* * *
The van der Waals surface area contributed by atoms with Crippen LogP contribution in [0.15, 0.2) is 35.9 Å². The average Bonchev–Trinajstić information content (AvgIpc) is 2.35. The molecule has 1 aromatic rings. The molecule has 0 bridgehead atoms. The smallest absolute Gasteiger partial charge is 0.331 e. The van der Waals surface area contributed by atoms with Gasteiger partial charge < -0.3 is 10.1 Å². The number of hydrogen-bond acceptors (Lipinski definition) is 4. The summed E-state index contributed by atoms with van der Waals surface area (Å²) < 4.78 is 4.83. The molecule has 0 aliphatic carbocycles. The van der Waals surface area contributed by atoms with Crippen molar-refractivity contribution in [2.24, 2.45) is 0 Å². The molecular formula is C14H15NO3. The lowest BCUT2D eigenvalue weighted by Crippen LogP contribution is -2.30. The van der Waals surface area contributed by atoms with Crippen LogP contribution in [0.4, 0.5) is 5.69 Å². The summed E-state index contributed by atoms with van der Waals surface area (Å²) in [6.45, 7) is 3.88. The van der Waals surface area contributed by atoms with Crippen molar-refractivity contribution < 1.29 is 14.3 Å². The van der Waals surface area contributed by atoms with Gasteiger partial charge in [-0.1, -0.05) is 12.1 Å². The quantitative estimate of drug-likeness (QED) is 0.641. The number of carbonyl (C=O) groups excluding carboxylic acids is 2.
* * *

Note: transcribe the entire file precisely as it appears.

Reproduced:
The van der Waals surface area contributed by atoms with Crippen LogP contribution in [0.15, 0.2) is 35.9 Å². The average Bonchev–Trinajstić information content (AvgIpc) is 2.35. The molecule has 1 aromatic rings. The molecule has 0 bridgehead atoms. The smallest absolute Gasteiger partial charge is 0.331 e. The van der Waals surface area contributed by atoms with Gasteiger partial charge < -0.3 is 10.1 Å². The number of hydrogen-bond acceptors (Lipinski definition) is 4. The summed E-state index contributed by atoms with van der Waals surface area (Å²) < 4.78 is 4.83. The molecule has 0 aliphatic carbocycles. The van der Waals surface area contributed by atoms with Crippen molar-refractivity contribution in [2.24, 2.45) is 0 Å². The molecular formula is C14H15NO3. The lowest BCUT2D eigenvalue weighted by Crippen LogP contribution is -2.30. The van der Waals surface area contributed by atoms with Crippen LogP contribution in [0.4, 0.5) is 5.69 Å². The summed E-state index contributed by atoms with van der Waals surface area (Å²) in [6.45, 7) is 3.88. The van der Waals surface area contributed by atoms with Crippen molar-refractivity contribution < 1.29 is 14.3 Å². The van der Waals surface area contributed by atoms with Gasteiger partial charge in [-0.1, -0.05) is 12.1 Å². The quantitative estimate of drug-likeness (QED) is 0.641. The number of carbonyl (C=O) groups excluding carboxylic acids is 2.